Nurliza Ibrahim

Marketing Specialist at NrgEdge
Last Updated: July 17, 2017
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Press Release
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[Borneo Bulletin, reporting by Hakim Hayat on July 11, 2017]

POLITEKNIK Brunei marked another milestone when it forged its first international partnership with Singa­porean oil and gas industry training provider PetroEDGE to provide internship, career and networking opportunities for Politeknik Brunei’s students and lecturers.

The Memorandum of Understanding (MoU) was signed between Politeknik Brunei and Singapore’s Asia Edge Pte Ltd, the holding company of PetroEDGE and also NrgEdge Pte Ltd, a professional networking platform for the energy industry, at a ceremony held at Politektnik Brunei in Jalan Ong Sum Ping in the capital yesterday.

The guest of honour was Pehin Orang Kaya Indera Pahlawan Dato Seri Setia Awang Haji Suyoi bin Haji Osman, the Minister of Education.

The MoU was aimed at establishing a formal collaboration and cooperation for training opportunities and access to the online platform created by Asia Edge Pte Ltd and NrgEdge Pte Ltd for the mutual benefit in training students. The collaboration hopes to provide worldwide internship opportunities for Politeknik Brunei students to apply and also to encourage career and growth opportunities outside Brunei.

This collaboration will allow Politeknik Brunei students and lecturers to network with various worldwide recognised industries in seeking jobs as well as participating in online forums and discussions, looking into digital technical learning through the company’s dedicated learning platform at www.nrgedge.net/learning.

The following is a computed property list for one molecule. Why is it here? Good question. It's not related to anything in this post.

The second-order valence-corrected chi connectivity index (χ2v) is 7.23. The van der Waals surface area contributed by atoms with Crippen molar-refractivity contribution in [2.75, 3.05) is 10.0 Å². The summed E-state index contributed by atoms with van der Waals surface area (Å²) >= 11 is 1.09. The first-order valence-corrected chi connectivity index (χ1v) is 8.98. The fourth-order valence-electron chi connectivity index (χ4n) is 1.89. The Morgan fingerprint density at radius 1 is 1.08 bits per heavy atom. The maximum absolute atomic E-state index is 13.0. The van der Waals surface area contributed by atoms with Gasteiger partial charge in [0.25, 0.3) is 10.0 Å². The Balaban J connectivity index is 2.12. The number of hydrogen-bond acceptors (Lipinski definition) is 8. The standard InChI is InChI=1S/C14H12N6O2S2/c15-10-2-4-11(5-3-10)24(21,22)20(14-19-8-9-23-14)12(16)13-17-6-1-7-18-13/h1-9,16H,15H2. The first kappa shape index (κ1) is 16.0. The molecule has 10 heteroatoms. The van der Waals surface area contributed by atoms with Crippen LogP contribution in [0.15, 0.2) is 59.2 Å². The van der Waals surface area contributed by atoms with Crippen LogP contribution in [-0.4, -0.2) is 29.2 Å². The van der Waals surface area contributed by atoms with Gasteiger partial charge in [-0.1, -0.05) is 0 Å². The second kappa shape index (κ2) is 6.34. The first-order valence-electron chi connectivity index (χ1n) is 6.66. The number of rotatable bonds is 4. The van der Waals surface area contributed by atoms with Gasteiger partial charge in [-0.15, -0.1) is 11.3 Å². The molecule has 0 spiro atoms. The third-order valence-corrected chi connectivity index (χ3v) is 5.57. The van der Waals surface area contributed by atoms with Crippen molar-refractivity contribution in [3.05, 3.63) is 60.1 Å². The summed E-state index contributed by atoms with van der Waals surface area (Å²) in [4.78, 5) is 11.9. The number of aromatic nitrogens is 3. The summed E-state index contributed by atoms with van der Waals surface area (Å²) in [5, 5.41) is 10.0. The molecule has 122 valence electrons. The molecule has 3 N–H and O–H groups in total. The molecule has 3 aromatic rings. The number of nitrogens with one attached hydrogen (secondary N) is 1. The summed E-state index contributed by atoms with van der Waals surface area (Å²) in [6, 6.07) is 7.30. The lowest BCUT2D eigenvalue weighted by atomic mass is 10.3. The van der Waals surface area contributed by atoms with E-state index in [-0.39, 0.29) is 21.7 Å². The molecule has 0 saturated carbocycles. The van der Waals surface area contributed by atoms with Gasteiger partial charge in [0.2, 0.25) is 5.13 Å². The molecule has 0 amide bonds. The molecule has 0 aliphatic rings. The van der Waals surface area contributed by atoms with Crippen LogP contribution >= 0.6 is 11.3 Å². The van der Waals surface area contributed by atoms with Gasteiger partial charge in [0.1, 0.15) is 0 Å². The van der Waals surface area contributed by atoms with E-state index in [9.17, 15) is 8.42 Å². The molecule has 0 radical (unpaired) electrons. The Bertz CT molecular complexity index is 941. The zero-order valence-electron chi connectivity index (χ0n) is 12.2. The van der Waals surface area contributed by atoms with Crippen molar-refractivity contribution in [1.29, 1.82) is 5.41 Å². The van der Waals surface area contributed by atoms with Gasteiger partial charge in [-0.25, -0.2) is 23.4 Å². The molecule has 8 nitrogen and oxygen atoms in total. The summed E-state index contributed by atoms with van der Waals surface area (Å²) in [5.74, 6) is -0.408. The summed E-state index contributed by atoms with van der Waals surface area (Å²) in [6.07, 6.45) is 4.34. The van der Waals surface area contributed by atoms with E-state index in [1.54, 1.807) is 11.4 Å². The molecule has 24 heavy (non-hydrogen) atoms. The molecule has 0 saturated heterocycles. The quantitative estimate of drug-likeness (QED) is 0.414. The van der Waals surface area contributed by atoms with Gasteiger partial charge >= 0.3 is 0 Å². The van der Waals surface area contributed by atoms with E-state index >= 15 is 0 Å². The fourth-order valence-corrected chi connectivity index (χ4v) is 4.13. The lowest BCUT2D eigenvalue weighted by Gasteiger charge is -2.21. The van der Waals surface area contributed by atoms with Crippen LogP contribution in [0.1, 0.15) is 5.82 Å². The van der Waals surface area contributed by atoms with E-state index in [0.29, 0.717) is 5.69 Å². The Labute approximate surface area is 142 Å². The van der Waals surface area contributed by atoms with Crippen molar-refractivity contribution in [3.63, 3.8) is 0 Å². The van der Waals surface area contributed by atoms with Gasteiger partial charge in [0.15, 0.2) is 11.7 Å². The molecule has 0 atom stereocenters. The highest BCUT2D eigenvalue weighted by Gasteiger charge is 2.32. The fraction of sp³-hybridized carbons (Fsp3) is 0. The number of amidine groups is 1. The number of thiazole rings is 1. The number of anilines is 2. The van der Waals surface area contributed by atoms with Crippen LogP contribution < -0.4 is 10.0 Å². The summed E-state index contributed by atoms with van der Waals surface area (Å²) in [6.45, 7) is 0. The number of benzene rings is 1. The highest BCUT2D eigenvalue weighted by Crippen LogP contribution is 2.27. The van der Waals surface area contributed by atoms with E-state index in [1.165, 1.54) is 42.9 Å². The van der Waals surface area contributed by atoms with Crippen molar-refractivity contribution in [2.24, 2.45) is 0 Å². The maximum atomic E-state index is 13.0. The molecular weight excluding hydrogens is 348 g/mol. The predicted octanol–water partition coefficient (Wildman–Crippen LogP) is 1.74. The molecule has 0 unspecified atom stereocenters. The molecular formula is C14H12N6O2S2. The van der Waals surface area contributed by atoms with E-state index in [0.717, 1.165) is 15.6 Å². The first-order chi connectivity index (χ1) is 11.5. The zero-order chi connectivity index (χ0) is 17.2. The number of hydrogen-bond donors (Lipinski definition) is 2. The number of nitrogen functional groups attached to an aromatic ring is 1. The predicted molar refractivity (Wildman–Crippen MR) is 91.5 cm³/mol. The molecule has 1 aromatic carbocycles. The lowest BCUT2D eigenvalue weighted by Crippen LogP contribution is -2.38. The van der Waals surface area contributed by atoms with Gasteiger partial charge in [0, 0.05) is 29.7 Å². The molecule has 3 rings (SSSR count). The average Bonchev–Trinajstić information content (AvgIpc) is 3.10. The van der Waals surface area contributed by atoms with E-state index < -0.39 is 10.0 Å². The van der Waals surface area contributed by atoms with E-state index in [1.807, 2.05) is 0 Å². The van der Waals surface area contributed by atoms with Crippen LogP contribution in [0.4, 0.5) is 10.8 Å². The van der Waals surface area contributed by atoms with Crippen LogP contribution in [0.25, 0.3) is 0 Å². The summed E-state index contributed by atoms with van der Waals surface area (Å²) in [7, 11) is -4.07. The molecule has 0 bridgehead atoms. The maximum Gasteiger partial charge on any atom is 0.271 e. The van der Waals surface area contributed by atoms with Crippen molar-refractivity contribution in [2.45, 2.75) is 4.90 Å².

Politeknik Brunei Director, Denis Ho Mun Tai in his speech said the realisation of the collaboration reflects their commitment towards continuously improving the relevancy and effectiveness of the teaching and learning provided to the students.

“The blended platform provided by PetroEDGE and NrgEdge blends well with the innovative teaching and learning process desired by Politeknik Brunei which is aimed at promoting the continuous use of technology in teaching and learning via eLearning and Virtual Reality platforms,” he added.

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Pehin Orang Kaya Indera Pahlawan Dato Seri Setia Awang Haji Suyoi bin Haji Osman, the Minister of Education (C) witnessing the signing of the MoU between Politeknik Brunei represented by its Director, Denis Ho Mun Tai and Anas Asalem, Growth and Partnership Specialist of NrgEdge Pte Ltd, Singapore. – 


In further establishing this collaboration and cooperation, two students from Politeknik Brunei’s Diploma in Petroleum Engineering programme were elected as NrgEdge student ambassadors and they will act as point of contacts between students and NrgEdge.

Asia Edge Pte Ltd envisions blended learning by having both traditional and digital learning onboard and currently has about 50,000 user activity in its network, which is available on mobile applications and through its dedicated website.

NrgEdge in a press release expressed hope that with their presence in Politeknik Brunei, students can explore the energy world beyond this region as NrgEdge cares about their network, career and journey through the path of the energy industry.

NrgEdge added that the ambassador aims to encourage students to volunteer and learn networking skills while being a student. Their role will be as a campus influencer for NrgEdge and also channelling information about the energy industry to their friends. With the fluctuating phenomenon of the industry, NrgEdge Ambassador Programme promotes soft skills development where student will benefit from their on­site volunteering opportunities at NrgEdge booth, networking events, speaking engagements session and also premium career coaching for their future undertakings with their internal talent advisor faculty.

Signing on behalf of Politeknik Brunei was its Director while Asia Edge Pte Ltd and NrgEdge Pte Ltd, Singapore was represented by its Director, Malina Raman. Witnessing the signing were Alias bin Haji Abu Bakar, Acting Assistant Director of Politeknik Brunei and Anas Asalem, Growth and Partnership Specialist of NrgEdge Pte Ltd, Singapore.